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Cleveland’s alarm clock for The Finals finally went off Tuesday night at Quicken Loans Arena.

After sleepwalking through the early stages of the first two games of their series with the San Antonio Spurs, the Cavaliers produced an inspired if not picturesque effort in the first half of Game 3.

And it still didn’t matter. The Spurs slugged out a 75-72 win to take a 3-0 lead in the best-of-seven series.

Cleveland is the rock ’n’ roll city. However, the Cavs had been more elevator music than heavy metal through two games of The Finals. No intensity. No passion.

Their fear of the moment seemed to put their feet in cement. How many times in San Antonio did the Spurs beat Cleveland to loose balls?

“They’re just kicking our behind. There’s nothing to it,” Cleveland Head Coach Mike Brown said before Tuesday’s game. “They’re getting to those long rebounds quicker than we are. We’re not putting bodies on bodies when it comes to boxing guys out, and that’s what they’re doing on the other end.”

Brown realized the importance of a strong start Tuesday.

“But again, it’s a 48-minute game, and we have to make sure that we’re playing for 48 minutes,” he said. “We can’t have any lulls whatsoever, especially against this team. Because if you do, they’ll make you pay for every single mistake that you make.”

That lull came late in the first half. A fastbreak layup by Daniel Gibson from Sasha Pavlovic had the Cavs up 38-30 — Cleveland’s biggest lead of the series — with 2:50 left in the second quarter.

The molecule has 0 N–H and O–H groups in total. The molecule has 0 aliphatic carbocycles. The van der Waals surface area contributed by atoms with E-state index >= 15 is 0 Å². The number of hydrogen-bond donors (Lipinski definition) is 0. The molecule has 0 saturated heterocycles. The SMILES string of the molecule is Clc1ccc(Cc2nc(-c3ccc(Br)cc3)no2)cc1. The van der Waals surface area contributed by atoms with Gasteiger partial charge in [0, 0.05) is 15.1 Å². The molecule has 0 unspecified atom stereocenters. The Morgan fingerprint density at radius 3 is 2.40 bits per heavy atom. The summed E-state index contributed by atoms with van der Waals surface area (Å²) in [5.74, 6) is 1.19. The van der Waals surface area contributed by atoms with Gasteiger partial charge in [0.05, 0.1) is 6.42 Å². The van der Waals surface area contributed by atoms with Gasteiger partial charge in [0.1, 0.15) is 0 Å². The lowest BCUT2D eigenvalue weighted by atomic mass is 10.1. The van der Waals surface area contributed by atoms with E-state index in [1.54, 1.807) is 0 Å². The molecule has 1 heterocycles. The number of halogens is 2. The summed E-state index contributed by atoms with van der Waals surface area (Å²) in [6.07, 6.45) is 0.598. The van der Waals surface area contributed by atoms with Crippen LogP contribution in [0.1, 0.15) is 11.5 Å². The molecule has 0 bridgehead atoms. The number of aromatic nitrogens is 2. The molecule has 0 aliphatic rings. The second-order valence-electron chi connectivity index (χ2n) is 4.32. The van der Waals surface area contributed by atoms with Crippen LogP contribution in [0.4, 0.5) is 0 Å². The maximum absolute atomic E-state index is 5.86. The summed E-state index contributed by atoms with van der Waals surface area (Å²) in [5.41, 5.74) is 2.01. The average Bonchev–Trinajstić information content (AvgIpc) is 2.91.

Compounding the Spurs’ problems was the absence of Tim Duncan, who picked up his third foul shortly after LeBron James was hit with his third.
But a 10-0 run, capped by point guard Tony Parker’s floater at the buzzer, closed the half and gave the Spurs a 40-38 lead.

“If our big guy is down, it’s an opportunity for the rest of us to step up,” Spurs forward Bruce Bowen said after hitting three three-pointers in the first half. “Who knows who can make a name for themselves?”

Entering Tuesday, the Spurs were 10-2 in the playoffs when leading at the half.

“We don’t really have that as part of our game plan like we want to jump on somebody in the first quarter,” San Antonio Head Coach Gregg Popovich said. “We just talk about playing well and what we want to do, and we try to concentrate on executing what we do more than anything, and we hope that if we do that, we’re at least in the ballpark by the end of the first quarter.”

In the ballpark? The Spurs had been standing on home plate in the first two games.

During Sunday’s Game 2, Brown sat James after he picked up two early fouls. The Spurs turned that into a 28-17 lead heading to the second.

Even with James back on the floor, the Spurs stretched their lead to 58-33 at the half.

On Tuesday, James set the tone early — as in three hours early.

James arrived at The Q just before 6 p.m., trailed by a media crew. The shades he wore gave a feeling of Hollywood cool. But there was a sense of urgency as well. James wanted to get some extra shooting in, similar to what he did before Games 3 and 4 of the Detroit series.

He wore a sleeveless “Witness” shirt as he worked up a sweat for 27 minutes, shooting jumpers from various spots.

Brown was asked if he worried James would waste too much energy.

“Whatever it takes,” Brown said.

Against the Spurs, it takes so much more.

Reach Repository sports writer Josh Weir at (330) 580-8426 or e-mail: josh.weir@cantonrep.com.